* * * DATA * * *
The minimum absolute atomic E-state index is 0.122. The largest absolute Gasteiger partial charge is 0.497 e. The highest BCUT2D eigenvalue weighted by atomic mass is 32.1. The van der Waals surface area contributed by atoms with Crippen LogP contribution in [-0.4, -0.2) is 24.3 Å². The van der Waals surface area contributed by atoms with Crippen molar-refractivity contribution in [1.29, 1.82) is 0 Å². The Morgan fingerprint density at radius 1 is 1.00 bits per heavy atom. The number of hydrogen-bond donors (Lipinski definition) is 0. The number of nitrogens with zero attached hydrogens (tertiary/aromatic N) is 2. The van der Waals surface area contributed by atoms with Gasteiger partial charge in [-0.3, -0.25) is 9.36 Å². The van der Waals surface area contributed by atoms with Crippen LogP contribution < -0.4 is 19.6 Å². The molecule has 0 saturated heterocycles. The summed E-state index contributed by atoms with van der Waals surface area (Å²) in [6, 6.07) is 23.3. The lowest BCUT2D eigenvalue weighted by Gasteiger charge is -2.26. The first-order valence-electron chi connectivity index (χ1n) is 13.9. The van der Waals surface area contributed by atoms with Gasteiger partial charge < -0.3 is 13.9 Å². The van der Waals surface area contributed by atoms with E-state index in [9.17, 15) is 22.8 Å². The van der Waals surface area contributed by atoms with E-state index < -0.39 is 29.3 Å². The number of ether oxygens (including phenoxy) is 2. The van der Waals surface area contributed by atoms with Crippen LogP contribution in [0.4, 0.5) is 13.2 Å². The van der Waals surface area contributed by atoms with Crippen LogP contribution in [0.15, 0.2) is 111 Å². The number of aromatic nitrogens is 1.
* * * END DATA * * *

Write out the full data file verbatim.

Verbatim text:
The minimum absolute atomic E-state index is 0.122. The largest absolute Gasteiger partial charge is 0.497 e. The highest BCUT2D eigenvalue weighted by atomic mass is 32.1. The van der Waals surface area contributed by atoms with Crippen LogP contribution in [-0.4, -0.2) is 24.3 Å². The van der Waals surface area contributed by atoms with Crippen molar-refractivity contribution in [1.29, 1.82) is 0 Å². The Morgan fingerprint density at radius 1 is 1.00 bits per heavy atom. The number of hydrogen-bond donors (Lipinski definition) is 0. The number of nitrogens with zero attached hydrogens (tertiary/aromatic N) is 2. The van der Waals surface area contributed by atoms with Gasteiger partial charge in [-0.3, -0.25) is 9.36 Å². The van der Waals surface area contributed by atoms with Crippen LogP contribution < -0.4 is 19.6 Å². The molecule has 0 saturated heterocycles. The summed E-state index contributed by atoms with van der Waals surface area (Å²) in [6, 6.07) is 23.3. The lowest BCUT2D eigenvalue weighted by Gasteiger charge is -2.26. The first-order valence-electron chi connectivity index (χ1n) is 13.9. The van der Waals surface area contributed by atoms with Gasteiger partial charge < -0.3 is 13.9 Å². The van der Waals surface area contributed by atoms with E-state index in [9.17, 15) is 22.8 Å². The van der Waals surface area contributed by atoms with E-state index < -0.39 is 29.3 Å². The number of ether oxygens (including phenoxy) is 2. The van der Waals surface area contributed by atoms with Crippen LogP contribution in [0.4, 0.5) is 13.2 Å². The van der Waals surface area contributed by atoms with Crippen LogP contribution in [0.15, 0.2) is 111 Å². The number of aromatic nitrogens is 1.